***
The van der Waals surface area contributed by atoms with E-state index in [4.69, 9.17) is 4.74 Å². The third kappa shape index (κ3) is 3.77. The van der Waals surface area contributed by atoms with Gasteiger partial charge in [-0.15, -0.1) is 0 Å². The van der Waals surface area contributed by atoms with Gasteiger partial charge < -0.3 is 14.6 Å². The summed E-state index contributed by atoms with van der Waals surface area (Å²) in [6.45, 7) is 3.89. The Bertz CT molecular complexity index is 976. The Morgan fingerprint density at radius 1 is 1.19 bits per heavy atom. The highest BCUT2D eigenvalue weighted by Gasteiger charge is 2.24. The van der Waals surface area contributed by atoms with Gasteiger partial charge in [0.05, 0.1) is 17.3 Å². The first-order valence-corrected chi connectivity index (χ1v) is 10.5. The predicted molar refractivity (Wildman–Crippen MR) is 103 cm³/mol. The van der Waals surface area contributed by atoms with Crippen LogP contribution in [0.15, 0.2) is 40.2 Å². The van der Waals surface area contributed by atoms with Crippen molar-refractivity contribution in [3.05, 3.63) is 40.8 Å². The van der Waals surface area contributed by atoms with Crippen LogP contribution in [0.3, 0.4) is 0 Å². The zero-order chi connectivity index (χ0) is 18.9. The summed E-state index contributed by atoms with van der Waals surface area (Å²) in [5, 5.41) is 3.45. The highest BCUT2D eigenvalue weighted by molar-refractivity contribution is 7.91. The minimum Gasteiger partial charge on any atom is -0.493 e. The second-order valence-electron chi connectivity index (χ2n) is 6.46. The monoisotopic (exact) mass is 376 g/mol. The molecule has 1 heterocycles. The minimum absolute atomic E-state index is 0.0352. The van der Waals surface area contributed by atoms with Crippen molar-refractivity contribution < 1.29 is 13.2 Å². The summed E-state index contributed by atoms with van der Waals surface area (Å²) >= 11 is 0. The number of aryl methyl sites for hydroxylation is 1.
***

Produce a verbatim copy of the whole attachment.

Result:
The van der Waals surface area contributed by atoms with E-state index in [4.69, 9.17) is 4.74 Å². The third kappa shape index (κ3) is 3.77. The van der Waals surface area contributed by atoms with Gasteiger partial charge in [-0.15, -0.1) is 0 Å². The van der Waals surface area contributed by atoms with Gasteiger partial charge < -0.3 is 14.6 Å². The summed E-state index contributed by atoms with van der Waals surface area (Å²) in [6.45, 7) is 3.89. The Bertz CT molecular complexity index is 976. The Morgan fingerprint density at radius 1 is 1.19 bits per heavy atom. The highest BCUT2D eigenvalue weighted by Gasteiger charge is 2.24. The van der Waals surface area contributed by atoms with Gasteiger partial charge in [0.05, 0.1) is 17.3 Å². The first-order valence-corrected chi connectivity index (χ1v) is 10.5. The predicted molar refractivity (Wildman–Crippen MR) is 103 cm³/mol. The van der Waals surface area contributed by atoms with Crippen LogP contribution in [0.15, 0.2) is 40.2 Å². The van der Waals surface area contributed by atoms with Crippen molar-refractivity contribution in [3.05, 3.63) is 40.8 Å². The van der Waals surface area contributed by atoms with Crippen LogP contribution in [0.3, 0.4) is 0 Å². The zero-order chi connectivity index (χ0) is 18.9. The summed E-state index contributed by atoms with van der Waals surface area (Å²) in [5, 5.41) is 3.45. The highest BCUT2D eigenvalue weighted by molar-refractivity contribution is 7.91. The minimum Gasteiger partial charge on any atom is -0.493 e. The second-order valence-electron chi connectivity index (χ2n) is 6.46. The monoisotopic (exact) mass is 376 g/mol. The molecule has 1 heterocycles. The minimum absolute atomic E-state index is 0.0352. The van der Waals surface area contributed by atoms with Crippen molar-refractivity contribution < 1.29 is 13.2 Å². The summed E-state index contributed by atoms with van der Waals surface area (Å²) >= 11 is 0. The number of aryl methyl sites for hydroxylation is 1.